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Current Research

Psychiatric morbidity following electrical injury and its effects on cognitive functioning
A. Ramati; L. Rubin, A. Wicklund, N. Pliskin, A. Ammar, J. Fink, E. Bodnar, R. Lee, M. A. Cooper, K. Kelley

General Hospital Psychiatry 2009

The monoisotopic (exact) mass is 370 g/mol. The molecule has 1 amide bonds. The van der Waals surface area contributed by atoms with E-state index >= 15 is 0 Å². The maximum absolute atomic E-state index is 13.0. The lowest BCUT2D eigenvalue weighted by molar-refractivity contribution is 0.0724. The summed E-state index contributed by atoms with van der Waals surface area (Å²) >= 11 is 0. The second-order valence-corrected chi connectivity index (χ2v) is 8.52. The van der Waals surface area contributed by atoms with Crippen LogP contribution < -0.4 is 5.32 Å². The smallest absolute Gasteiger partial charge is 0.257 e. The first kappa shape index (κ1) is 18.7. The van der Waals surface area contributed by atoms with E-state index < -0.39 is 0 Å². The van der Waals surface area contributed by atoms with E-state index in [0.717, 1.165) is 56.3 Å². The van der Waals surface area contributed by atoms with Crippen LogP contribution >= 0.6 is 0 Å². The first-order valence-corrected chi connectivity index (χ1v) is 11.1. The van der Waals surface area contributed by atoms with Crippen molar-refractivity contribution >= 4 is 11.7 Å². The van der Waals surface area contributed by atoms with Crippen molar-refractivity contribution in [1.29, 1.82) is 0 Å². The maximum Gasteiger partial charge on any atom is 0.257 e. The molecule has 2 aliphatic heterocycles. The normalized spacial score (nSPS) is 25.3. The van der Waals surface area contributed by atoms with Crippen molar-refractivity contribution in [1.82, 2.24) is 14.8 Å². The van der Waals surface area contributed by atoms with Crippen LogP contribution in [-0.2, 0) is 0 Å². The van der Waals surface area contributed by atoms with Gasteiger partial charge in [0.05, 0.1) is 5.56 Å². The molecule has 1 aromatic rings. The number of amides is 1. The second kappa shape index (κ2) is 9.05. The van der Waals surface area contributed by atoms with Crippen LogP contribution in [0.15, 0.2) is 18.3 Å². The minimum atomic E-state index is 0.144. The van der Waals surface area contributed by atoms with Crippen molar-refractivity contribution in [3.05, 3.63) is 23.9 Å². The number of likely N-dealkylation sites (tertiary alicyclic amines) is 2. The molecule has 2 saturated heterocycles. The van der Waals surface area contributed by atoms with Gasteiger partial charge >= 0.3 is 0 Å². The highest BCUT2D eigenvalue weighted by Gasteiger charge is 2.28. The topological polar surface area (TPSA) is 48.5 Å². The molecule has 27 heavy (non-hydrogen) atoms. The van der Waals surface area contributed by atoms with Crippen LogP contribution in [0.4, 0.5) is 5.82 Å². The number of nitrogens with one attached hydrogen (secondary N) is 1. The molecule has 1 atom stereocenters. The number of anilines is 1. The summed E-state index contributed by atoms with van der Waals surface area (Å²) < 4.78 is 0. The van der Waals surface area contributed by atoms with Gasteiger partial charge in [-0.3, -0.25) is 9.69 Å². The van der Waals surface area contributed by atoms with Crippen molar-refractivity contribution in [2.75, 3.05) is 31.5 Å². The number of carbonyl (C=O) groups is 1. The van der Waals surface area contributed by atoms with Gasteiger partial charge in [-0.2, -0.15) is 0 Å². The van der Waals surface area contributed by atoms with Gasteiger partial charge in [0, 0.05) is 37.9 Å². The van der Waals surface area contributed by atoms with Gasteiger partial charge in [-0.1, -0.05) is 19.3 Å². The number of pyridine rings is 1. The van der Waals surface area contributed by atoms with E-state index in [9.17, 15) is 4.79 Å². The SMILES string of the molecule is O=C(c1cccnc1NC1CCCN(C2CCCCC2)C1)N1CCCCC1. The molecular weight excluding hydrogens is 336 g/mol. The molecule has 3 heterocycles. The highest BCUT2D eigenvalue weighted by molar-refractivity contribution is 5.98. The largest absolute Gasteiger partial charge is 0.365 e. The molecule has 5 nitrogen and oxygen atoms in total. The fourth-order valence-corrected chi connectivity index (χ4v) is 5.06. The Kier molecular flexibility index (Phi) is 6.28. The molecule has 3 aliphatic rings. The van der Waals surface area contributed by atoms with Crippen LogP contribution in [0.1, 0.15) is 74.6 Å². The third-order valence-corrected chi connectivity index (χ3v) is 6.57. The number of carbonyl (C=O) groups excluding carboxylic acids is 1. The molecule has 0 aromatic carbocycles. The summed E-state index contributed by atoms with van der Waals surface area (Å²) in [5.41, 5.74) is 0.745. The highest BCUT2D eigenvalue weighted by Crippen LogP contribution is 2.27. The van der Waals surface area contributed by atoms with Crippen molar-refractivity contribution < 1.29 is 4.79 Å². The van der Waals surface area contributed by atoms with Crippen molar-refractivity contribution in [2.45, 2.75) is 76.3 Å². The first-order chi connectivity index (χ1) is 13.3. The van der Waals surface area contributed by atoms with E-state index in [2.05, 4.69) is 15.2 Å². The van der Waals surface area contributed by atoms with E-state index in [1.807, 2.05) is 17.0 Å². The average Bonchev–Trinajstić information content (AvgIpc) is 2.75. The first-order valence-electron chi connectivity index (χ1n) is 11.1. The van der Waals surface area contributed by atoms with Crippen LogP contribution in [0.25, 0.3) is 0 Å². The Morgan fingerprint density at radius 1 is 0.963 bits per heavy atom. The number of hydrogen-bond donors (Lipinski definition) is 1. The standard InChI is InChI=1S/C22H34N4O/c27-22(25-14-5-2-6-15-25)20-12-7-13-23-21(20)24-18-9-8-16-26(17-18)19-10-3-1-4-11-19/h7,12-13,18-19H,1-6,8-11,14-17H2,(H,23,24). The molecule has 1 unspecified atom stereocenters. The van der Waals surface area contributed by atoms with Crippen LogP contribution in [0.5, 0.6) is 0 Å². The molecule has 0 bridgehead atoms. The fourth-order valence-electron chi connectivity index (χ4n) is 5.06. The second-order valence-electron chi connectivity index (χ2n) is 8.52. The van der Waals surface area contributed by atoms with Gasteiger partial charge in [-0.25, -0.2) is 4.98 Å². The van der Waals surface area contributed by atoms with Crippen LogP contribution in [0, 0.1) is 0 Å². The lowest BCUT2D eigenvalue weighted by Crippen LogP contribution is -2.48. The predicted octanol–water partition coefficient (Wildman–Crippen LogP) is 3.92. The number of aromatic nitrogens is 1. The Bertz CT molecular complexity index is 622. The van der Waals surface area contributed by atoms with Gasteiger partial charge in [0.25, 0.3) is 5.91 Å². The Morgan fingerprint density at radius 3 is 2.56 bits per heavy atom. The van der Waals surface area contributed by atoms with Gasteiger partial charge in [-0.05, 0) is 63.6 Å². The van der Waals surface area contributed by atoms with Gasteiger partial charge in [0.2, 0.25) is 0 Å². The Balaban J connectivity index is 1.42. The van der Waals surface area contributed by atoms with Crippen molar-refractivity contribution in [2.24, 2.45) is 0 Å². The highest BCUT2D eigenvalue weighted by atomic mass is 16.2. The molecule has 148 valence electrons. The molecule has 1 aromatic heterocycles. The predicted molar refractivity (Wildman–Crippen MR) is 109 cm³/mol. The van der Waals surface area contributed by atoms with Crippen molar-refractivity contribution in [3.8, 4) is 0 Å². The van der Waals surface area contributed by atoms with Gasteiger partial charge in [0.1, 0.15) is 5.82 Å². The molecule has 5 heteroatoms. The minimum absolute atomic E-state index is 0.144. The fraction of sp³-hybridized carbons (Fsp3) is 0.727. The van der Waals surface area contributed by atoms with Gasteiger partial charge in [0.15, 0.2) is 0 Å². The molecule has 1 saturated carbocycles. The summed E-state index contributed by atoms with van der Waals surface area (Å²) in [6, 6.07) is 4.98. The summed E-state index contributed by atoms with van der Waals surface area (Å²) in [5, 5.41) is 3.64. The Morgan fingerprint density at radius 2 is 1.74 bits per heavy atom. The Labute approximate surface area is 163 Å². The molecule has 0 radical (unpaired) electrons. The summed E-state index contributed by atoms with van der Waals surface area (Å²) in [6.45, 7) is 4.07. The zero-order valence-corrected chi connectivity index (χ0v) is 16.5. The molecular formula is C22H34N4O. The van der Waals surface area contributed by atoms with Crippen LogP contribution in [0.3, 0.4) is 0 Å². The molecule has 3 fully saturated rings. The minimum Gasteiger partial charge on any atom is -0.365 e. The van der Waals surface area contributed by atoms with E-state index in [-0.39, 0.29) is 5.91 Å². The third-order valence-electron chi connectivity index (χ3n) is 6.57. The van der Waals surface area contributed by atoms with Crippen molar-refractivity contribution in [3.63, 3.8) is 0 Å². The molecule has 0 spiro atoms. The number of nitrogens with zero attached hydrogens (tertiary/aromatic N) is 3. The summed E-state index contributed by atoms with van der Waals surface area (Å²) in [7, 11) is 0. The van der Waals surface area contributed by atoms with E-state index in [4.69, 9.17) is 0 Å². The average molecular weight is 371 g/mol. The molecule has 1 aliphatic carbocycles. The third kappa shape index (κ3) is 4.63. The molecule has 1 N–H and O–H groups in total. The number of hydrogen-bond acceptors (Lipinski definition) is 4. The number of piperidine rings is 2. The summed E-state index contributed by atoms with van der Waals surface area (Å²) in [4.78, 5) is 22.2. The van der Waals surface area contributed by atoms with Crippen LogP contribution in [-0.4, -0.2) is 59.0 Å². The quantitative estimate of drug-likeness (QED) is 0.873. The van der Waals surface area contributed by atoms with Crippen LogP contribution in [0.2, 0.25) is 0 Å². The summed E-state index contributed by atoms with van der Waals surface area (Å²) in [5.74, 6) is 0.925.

Psychiatric difficulties commonly emerge after traumatic injuries such as burns and traumatic brain injury (TBI). In fact, one study [1] that followed TBI survivors for 30 years after their incident found that 43% of survivors were diagnosed with a DSM-IV Axis I disorder that began after the TBI. Electrical injury is associated with significant psychiatric difficulties including major depressive disorder, anxiety disorders, and PTSD.[2] Dr. Kelley, through the Electricial Truama Research Program (the precursor to CETRI), evaluated 86 EI survivors who were an average of 20 months post-injury. The EI survivors were in a range of stages of recovery (acute, less than 3 months prior to injury; post-acute, between 3 and 24 months prior to injury; and long-term, more than 24 months prior). Her group's research found that long-term phase EI survivors (<24 months post-injury) were 14 times more likely to be diagnosed with two psychiatric disorders when compared to EI survivors who were in the post-acute stage of recovery (between 3 and 24 months out). Table 3 lists the data from the study along with the types of psychiatric diagnoses that were considered. Dr. Kelley's research group also noted an increase in the prevalence of combined PTSD and depression diagnoses from the acute to long-term phases of recovery. Other groups [3] have noted that anxiety and depression were the most prevalent disorders in burn patients, which suggests that electrical injury results in a distinct pattern of increased psychiatric issues over time compared to other traumatic injuries that also have characteristically associated psychiatric symptoms. These findings establish that psychiatric changes are common among EI patients and that these changes can increase over time. We believe that these findings should compel health care professionals working with EI patients at all phases of recovery to devote careful attention to evaluating EI survivors' psychiatric status and inititate appropriate interventions. We also want to ensure that mental health professionals working with this clincial population are aware that EI survivors may present with multiple psychiatric conditions which can manifest as memory, attention, and executive function deficits.



 

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